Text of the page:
The Government is establishing a review of the small amount credit contract (SACC) laws and related provisions in the National Consumer Credit Protection Act 2009 (Credit Act).
The establishment of the review fulfils a statutory requirement under the Credit Act, to examine and report on the effectiveness of the law relating to SACCs.
The Government recognises that small amount lenders can play an important role in the economy by providing credit to consumers who are excluded from mainstream forms of finance. The Government wants to ensure that the regulatory framework strikes the right balance by protecting vulnerable consumers without imposing an undue regulatory burden on industry.
SACCs are loans of less than $2,000 to the consumer with a maximum term of 12 months. Since 2013, the Credit Act has placed specific obligations on SACC providers, including a cap on costs and a rebuttable presumption that a loan is unsuitable where the customer is in default under another small amount loan.
The Government’s review also provides an appropriate opportunity to consider the laws that apply to regulated consumer leases. A consumer lease allows a customer to lease an item (for example, a fridge), until the term of the lease finishes, when the item is returned to the lease provider. Consumer leases regulated under the Credit Act include those that are for a set period of four months or longer.
While the customer base for small amount loans and regulated consumer leases is similar, many of the regulatory requirements for SACCs do not apply to consumer leases. The review will consider whether the provisions that apply to SACCs should be extended to consumer leases.
The review will be chaired by Ms Danielle Press, the CEO of Equipsuper, who will be joined by panel members Ms Catherine Walter AM, Deputy Chair of Funds Management Victoria, and Mr Stephen Cavanagh, Partner at HWL Ebsworth.
As part of the consultation process, the panel will call for submissions from interested parties and will consult widely with stakeholders. The terms of reference for the review are attached.
The panel will report by the end of this year.
Further information is available on the Consumer Credit website.
Terms of reference – Review of certain provisions of the National Consumer Credit Protection Act 2009 (Review of the small amount credit contract laws)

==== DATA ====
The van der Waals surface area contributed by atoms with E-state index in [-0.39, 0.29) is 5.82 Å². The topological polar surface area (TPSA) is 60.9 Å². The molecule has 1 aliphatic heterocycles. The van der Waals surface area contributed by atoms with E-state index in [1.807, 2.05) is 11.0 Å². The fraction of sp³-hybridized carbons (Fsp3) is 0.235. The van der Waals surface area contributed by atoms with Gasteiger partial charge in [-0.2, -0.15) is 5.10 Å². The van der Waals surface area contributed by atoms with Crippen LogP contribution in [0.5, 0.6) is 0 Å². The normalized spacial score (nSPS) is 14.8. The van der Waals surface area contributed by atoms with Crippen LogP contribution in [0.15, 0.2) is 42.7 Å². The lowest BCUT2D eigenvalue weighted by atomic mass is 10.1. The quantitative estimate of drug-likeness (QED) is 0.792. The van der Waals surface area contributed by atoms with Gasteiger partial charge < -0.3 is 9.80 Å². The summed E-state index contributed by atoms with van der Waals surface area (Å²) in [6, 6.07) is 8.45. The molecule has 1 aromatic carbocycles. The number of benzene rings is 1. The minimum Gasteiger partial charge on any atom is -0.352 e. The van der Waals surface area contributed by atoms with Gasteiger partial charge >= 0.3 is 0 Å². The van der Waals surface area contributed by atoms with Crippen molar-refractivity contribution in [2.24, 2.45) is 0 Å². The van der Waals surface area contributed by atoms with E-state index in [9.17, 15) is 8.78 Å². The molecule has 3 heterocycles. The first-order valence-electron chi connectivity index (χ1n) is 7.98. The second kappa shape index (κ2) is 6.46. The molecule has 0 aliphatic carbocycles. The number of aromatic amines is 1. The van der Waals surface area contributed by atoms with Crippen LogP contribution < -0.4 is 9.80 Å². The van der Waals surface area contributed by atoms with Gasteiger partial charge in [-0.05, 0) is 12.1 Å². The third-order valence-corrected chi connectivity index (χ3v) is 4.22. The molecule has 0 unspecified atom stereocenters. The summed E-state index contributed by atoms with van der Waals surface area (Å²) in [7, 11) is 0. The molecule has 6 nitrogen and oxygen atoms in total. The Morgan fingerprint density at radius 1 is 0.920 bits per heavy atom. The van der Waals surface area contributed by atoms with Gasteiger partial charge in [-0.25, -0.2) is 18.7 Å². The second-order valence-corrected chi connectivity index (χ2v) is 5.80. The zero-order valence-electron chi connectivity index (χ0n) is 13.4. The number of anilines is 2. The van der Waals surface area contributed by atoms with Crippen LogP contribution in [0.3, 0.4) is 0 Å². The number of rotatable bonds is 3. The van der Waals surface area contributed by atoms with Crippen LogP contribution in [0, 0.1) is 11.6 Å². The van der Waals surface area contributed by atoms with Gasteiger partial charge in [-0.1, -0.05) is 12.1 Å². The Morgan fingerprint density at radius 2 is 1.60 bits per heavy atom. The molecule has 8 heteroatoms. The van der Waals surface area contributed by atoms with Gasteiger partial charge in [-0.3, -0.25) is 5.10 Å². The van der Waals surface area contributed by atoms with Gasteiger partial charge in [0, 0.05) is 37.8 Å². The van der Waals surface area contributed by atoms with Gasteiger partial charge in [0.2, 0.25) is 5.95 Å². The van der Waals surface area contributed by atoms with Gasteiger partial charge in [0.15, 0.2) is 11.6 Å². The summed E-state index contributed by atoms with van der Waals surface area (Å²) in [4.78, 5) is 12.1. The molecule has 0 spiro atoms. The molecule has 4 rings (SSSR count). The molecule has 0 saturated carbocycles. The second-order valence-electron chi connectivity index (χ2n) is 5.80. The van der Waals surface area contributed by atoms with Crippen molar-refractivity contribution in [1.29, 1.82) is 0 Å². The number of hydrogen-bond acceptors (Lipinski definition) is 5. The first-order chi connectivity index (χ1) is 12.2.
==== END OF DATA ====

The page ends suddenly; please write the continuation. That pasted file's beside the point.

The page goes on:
Purpose of the review
The review is required to examine and report on the effectiveness of the law relating to small amount credit contracts (SACCs) in accordance with section 335A of the National Consumer Credit Protection Act 2009 (the Credit Act).
It is a statutory requirement to conduct the review as soon as practicable after 1 July 2015.
Now is also an appropriate time to consider the law applying to consumer leases which are regulated under Part 11 of the National Credit Code because they serve a similar market to small amount credit contracts.
Terms of reference
- The review will make recommendations about the effectiveness of, and where necessary recommend changes to, the following:
1.1 the requirement to obtain and consider a consumer's bank account statements in subsections 117(1A) and 130(1A) of the Credit Act;
1.2 the rebuttable presumption that a loan is unsuitable where the consumer is in default under another SACC or has held two other SACCs in the past 90 days in subsections 118(3A), 123(3A), 131(3A) and 133(3A) of the Credit Act;
1.3 the prohibitions on entering into, or increasing the credit limit of, a loan contract that has a term of 15 days or less with a consumer, and on suggesting or assisting a consumer to do so in sections 124A, 133C and 133CA of the Credit Act;
1.4 the requirement to display a warning statement about the alternatives available to SACCs in sections 124B, 133C and 133CB of the Credit Act;
1.5 the cap on fees and charges (including the maximum of a 20 per cent establishment fee and of a monthly 4 per cent fee) in sections 23A, 31A, 31B and 39A of the National Credit Code;
1.6 the requirement that consumers who default under a SACC must not be charged an amount that exceeds twice the amount of the relevant loan in section 39B of the National Credit Code; and
1.7 the power to introduce specific protections for particular groups of consumers in sections 133C and 133CC of the Credit Act and the protections for consumers who receive 50 per cent or more of their income under the Social Security Act 1991 in regulation 28S of the National Consumer Credit Protection Regulations 2010.
- The review will make recommendations on:
2.1 whether a national database of SACCs should be established and if so, by whom and how it should be funded; and
2.2 whether any additional provisions relating to SACCs should be included in the Credit Act, the accompanying regulations, or the National Credit Code.
- The review will make recommendations on whether any of the provisions which apply to SACCs should be extended to regulated consumer leases.
- The review will make recommendations that take into account:
- access to finance;
- regulatory compliance costs; and
- consumer protection.
- In examining the issues set out above, the review should also consider whether the laws relating to SACCs and regulated consumer leases are appropriate for the current economic climate and whether they will continue to meet Australia's evolving needs.
- The review should conduct consultations with stakeholders, and hold public meetings where appropriate.
- The review will not recommend the establishment of an additional body or the establishment of a further review(s).
- The review will not recommend changes to any area of the law that the Commonwealth does not have the direct power to regulate.
The review will provide the Assistant Treasurer with a written report by the end of 2015.
The Commonwealth Treasury and the Australian Securities and Investments Commission will provide secretariat support for the review.